Drug addiction is a serious mental health illness that affects men and women of all ages. The euphoric effects are very appealing to many people and can lead them to experiment despite the well-known dangers of drug abuse. Through accredited drug addiction treatment programs, men and women can learn to say no to drugs and lead healthy and productive lives. These programs will give clients the skills and confidence they need to lead full lives without the need for drugs or alcohol.
At Crestview Recovery, we support men and women 18 and over struggling with an addiction to cocaine, heroin, prescription opioids, or other substances. We take the time to understand the cause of the addiction. Then, we help our clients work through their thoughts and emotions with group and individual therapy sessions. If you or a loved one is struggling with drug addiction, call 866.262.0531 today or fill out our convenient online form to discover the benefits of our drug addiction treatment in Portland, OR.
How to Avoid Drug Use
Saying no to drugs isn’t a simple concept. Far from it, in fact. Our society has sensationalized drug and alcohol use to the point where many men and women will experiment for the first time before they turn 18. They form a subconscious desire to try it without knowing how it can seriously impact their mental and physical development.
There are many ways to avoid drug use for people who are being tempted by their peers. One of the best ways to say no to drugs is by educating yourself about the dangers of addiction and how it can lead to worsening mental health.
Drug addiction treatment in Portland, OR helps teach men and women how to say no to drugs. They develop healthy coping skills to avoid their mental and physical triggers while improving their self-esteem and confidence in maintaining their sobriety.
Tips on How to Say No to Drugs
There are many ways to avoid drugs and alcohol without the need to distance yourself from your friends or family. Clients learn how they can still go out and have a great time without their cravings triggering them to reach for their substance of choice.
Follow these four tips for saying no to drugs and building healthy habits to maintain your sobriety:
1. Learn to say no to drugs
Saying no to friends and family can be hard if there is pressure to fit in or feel included. Clients learn how to stand up for themselves and say “No thank you” to their friends who offer them drugs or alcohol. They also learn that it is OK to walk away if they don’t stop.
2.Host a sober party
Hosting your own party is an excellent way to show you and your friends that you can have fun without drugs or alcohol. It may also encourage them to stop their drug abuse and follow you along your sober journey.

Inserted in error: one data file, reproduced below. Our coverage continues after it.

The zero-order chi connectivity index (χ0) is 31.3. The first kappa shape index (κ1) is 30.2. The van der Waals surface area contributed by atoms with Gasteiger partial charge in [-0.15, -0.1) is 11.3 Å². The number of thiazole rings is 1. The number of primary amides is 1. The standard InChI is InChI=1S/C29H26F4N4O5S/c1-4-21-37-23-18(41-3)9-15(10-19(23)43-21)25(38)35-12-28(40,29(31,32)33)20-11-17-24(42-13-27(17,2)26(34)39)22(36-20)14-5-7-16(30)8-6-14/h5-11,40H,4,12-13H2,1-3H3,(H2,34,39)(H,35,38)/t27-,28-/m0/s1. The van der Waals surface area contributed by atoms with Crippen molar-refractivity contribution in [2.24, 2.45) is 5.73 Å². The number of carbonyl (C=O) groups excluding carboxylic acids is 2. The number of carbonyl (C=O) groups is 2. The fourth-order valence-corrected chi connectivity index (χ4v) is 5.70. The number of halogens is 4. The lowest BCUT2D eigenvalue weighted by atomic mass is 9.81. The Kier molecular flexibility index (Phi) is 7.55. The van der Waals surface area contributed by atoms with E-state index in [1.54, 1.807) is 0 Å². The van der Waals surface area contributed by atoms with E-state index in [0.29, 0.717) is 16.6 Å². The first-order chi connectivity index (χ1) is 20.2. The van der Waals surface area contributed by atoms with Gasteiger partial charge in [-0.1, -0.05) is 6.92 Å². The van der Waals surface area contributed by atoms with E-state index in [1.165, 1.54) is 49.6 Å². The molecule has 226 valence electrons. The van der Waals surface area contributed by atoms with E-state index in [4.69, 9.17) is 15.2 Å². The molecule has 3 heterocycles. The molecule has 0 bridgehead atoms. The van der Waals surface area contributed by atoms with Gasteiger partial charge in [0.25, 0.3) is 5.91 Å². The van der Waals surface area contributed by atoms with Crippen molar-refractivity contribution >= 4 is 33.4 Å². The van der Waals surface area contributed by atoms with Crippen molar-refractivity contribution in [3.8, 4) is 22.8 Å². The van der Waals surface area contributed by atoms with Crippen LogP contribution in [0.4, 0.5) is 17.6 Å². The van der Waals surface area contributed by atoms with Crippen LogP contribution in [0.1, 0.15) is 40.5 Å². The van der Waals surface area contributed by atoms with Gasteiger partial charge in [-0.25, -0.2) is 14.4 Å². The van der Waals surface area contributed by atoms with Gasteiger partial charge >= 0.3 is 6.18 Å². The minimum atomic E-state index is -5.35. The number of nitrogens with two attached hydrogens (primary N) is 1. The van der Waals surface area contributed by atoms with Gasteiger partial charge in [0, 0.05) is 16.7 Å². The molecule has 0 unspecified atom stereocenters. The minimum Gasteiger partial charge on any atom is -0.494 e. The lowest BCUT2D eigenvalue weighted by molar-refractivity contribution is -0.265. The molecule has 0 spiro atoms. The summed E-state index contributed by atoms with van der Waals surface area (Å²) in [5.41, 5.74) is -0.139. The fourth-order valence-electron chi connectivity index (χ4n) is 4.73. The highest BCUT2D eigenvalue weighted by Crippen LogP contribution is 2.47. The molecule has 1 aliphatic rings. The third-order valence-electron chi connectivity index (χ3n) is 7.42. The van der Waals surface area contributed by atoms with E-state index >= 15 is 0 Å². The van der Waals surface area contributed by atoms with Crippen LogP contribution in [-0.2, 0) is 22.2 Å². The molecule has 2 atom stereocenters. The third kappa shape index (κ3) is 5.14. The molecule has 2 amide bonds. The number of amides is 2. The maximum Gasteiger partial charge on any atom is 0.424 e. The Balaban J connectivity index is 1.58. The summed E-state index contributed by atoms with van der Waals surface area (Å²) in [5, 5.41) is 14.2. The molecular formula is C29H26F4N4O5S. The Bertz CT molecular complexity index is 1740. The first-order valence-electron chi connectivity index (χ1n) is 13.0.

3. Eat healthy meals
Nutrition is very important for your physical and mental health. Certain foods are natural mood enhancers and can help protect your brain from the toxins you ingested.
4. Enroll in an addiction treatment program
One of the best things you can do for yourself if you are struggling with addiction is to enroll in an addiction treatment program that includes a wide range of behavioral therapies and holistic activities.
Crestview Recovery: Providing Effective Drug Addiction Treatment in Portland, OR
At Crestview Recovery, we are here to help young men and women say no to drugs. We offer a full range of addiction treatment programs, including:
- Residential treatment program
- Partial hospitalization program
- Intensive outpatient program
- Separate men’s and women’s drug rehab
- Telehealth services
- Aftercare programs
Now is the time to start turning your life around by saying no to drugs and yes to a healthy and fulfilling life. Call 866.262.0531 today to speak with one of our friendly and down-to-earth staff.
Since 2016, Dr. Merle Williamson, a graduate of Oregon Health Sciences University, has been the Medical Director at Crestview Recovery, bringing a rich background in addiction medicine from his time at Hazelden Treatment Center. He oversees outpatient drug and alcohol treatments, providing medical care, setting policies, detox protocols, and quality assurance measures. Before specializing in addiction medicine, he spent 25 years in anesthesiology, serving as Chair of Hospital Pharmacy and Therapeutics Committee and Chief of Anesthesia at Kaiser Permanente. This experience gives him a unique perspective on treating prescription drug addiction.